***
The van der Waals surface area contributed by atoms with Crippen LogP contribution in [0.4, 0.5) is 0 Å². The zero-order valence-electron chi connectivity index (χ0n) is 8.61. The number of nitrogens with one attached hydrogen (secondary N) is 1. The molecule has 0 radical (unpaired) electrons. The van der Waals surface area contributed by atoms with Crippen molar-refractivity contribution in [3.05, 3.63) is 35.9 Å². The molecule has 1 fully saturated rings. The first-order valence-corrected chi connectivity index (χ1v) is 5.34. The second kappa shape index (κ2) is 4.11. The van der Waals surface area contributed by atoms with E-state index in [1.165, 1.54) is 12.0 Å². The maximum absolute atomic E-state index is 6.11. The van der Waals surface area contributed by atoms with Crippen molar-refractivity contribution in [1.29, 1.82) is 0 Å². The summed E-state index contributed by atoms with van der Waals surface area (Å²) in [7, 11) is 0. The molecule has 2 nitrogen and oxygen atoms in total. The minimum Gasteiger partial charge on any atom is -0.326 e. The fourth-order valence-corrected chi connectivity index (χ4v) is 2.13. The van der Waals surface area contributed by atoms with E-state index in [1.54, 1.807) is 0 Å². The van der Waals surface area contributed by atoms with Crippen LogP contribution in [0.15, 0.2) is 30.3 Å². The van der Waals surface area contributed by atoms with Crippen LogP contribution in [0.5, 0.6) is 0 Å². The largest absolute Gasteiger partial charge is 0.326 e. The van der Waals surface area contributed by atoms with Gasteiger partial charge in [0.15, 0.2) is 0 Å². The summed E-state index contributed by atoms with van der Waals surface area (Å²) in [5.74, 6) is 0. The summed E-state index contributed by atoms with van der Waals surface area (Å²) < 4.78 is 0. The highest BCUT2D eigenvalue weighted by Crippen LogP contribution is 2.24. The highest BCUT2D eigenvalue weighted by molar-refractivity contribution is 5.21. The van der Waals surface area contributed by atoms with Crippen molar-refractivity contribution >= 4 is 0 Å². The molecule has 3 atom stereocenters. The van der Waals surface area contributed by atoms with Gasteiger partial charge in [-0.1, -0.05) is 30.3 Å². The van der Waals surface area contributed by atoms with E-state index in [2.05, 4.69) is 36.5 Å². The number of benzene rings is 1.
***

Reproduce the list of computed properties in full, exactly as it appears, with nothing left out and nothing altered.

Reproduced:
The van der Waals surface area contributed by atoms with Crippen LogP contribution in [0.4, 0.5) is 0 Å². The zero-order valence-electron chi connectivity index (χ0n) is 8.61. The number of nitrogens with one attached hydrogen (secondary N) is 1. The molecule has 0 radical (unpaired) electrons. The van der Waals surface area contributed by atoms with Crippen molar-refractivity contribution in [3.05, 3.63) is 35.9 Å². The molecule has 1 fully saturated rings. The first-order valence-corrected chi connectivity index (χ1v) is 5.34. The second kappa shape index (κ2) is 4.11. The van der Waals surface area contributed by atoms with E-state index in [1.165, 1.54) is 12.0 Å². The maximum absolute atomic E-state index is 6.11. The van der Waals surface area contributed by atoms with Crippen molar-refractivity contribution in [1.29, 1.82) is 0 Å². The summed E-state index contributed by atoms with van der Waals surface area (Å²) in [7, 11) is 0. The molecule has 2 nitrogen and oxygen atoms in total. The minimum Gasteiger partial charge on any atom is -0.326 e. The fourth-order valence-corrected chi connectivity index (χ4v) is 2.13. The van der Waals surface area contributed by atoms with E-state index in [1.54, 1.807) is 0 Å². The van der Waals surface area contributed by atoms with Crippen LogP contribution in [0.15, 0.2) is 30.3 Å². The van der Waals surface area contributed by atoms with Crippen LogP contribution in [0.5, 0.6) is 0 Å². The largest absolute Gasteiger partial charge is 0.326 e. The van der Waals surface area contributed by atoms with Gasteiger partial charge in [0.15, 0.2) is 0 Å². The summed E-state index contributed by atoms with van der Waals surface area (Å²) in [5.74, 6) is 0. The summed E-state index contributed by atoms with van der Waals surface area (Å²) < 4.78 is 0. The highest BCUT2D eigenvalue weighted by Crippen LogP contribution is 2.24. The highest BCUT2D eigenvalue weighted by molar-refractivity contribution is 5.21. The van der Waals surface area contributed by atoms with Crippen molar-refractivity contribution >= 4 is 0 Å². The molecule has 3 atom stereocenters. The van der Waals surface area contributed by atoms with Gasteiger partial charge in [-0.1, -0.05) is 30.3 Å². The van der Waals surface area contributed by atoms with E-state index in [2.05, 4.69) is 36.5 Å². The number of benzene rings is 1.